A program to test wastewater at sewage treatment plants in order to better assess the presence of the coronavirus in a community is set to begin via a partnership between Stanford University, Santa Clara County, and San Jose’s Environmental Services Department.
So far, in much of the United States, metrics about a county's confirmed COVID cases have come solely through nasal swabs and testing labs. But experts have long been cautioning that these are likely undercounts given that not everyone is getting tested frequently, and an estimated 40% of those infected with the coronavirus remain asymptomatic and may never see a need to get tested because of this.
Testing wastewater, however, could provide a much more accurate point-in-time assessment of the prevalence of the virus in a particular geographic area, as the SARS-CoV-2 virus has been found to be present in people's stool.
"Wastewater data complements the data from clinical testing and may provide additional insight into COVID-19 infections within communities," says Stanford's Alexandria Boehm, a professor of civil and environmental engineering, who co-authored a study on wastewater surveillance that was published earlier this month.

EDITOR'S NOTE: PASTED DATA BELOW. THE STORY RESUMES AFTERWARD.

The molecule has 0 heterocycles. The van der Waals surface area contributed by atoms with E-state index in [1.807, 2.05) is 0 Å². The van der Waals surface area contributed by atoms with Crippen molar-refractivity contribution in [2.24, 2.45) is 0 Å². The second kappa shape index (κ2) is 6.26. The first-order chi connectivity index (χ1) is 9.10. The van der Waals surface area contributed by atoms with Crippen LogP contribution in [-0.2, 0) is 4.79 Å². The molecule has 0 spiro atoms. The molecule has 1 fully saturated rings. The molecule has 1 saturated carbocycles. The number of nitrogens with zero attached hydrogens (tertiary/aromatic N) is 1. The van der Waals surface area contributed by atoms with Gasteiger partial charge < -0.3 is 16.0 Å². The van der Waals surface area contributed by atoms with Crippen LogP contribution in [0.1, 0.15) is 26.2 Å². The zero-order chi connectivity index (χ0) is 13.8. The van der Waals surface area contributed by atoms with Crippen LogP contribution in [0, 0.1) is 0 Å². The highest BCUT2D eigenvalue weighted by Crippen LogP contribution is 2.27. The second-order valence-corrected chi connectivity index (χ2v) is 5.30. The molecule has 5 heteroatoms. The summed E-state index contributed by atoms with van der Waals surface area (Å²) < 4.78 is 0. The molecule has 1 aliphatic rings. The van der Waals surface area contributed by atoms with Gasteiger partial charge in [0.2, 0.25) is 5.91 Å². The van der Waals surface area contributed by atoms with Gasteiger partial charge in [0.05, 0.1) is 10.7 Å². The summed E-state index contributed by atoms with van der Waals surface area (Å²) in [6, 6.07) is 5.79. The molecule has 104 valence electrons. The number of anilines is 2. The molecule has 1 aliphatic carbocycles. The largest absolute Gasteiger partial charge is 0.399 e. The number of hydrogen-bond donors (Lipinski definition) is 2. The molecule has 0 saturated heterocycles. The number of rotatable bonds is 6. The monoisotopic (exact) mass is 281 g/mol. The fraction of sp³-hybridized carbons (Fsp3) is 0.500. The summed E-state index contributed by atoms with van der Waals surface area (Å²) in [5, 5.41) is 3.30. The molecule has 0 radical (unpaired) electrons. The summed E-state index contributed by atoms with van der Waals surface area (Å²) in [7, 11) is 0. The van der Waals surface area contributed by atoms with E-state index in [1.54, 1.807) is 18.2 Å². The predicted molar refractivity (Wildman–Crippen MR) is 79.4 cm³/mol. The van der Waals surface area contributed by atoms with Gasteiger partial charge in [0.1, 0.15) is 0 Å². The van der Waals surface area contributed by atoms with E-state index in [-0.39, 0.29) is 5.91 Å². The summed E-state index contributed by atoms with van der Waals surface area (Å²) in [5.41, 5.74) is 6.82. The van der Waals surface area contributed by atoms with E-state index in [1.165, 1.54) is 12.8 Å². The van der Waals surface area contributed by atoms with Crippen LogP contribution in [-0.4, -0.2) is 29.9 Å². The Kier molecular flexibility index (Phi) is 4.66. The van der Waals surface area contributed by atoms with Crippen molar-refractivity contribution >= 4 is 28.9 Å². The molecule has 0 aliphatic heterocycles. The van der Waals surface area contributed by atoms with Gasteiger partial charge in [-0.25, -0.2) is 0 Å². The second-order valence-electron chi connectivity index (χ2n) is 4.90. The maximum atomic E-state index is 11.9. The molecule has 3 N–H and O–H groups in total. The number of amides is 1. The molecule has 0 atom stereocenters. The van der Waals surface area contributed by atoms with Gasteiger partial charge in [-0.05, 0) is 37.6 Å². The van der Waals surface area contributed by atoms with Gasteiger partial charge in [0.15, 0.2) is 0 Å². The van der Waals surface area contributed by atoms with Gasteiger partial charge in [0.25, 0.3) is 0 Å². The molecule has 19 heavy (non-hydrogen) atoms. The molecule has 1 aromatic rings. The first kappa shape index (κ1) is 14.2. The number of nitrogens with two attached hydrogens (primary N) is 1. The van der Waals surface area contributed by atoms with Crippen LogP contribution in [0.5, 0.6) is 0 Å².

As BrokeAss Stuart reports, the new program in Santa Clara County, which has been funding for six months, comes ahead of a slower-moving effort by the Centers for Disease Control and Prevention which was just announced Monday. While some cities have already begun testing their wastewater for similar efforts, the CDC's National Wastewater Surveillance System (NWSS) is "developing a portal for state, tribal, local, and territorial health departments to submit wastewater testing data into a national database for use in summarizing and interpreting data for public health action."
Santa Clara County currently has the highest number of daily new cases of COVID-19 being detected through testing in the Bay Area, and consequently it is also seeing the highest levels of hospitalizations, with over 700 COVID patients currently in county hospitals. The wastewater surveillance program will hopefully help in efforts to get the current surge under control, and to provide a way for the county and the city of San Jose to catch a future uptick in cases before it is detected through usual testing programs.
The CDC cautions that "Low levels of infection in a community may not be captured by sewage surveillance," and "The lower limits of detection (i.e., the smallest number of people shedding the virus in stool that can still be detected by current testing methods) for sewage surveillance are not yet well understood."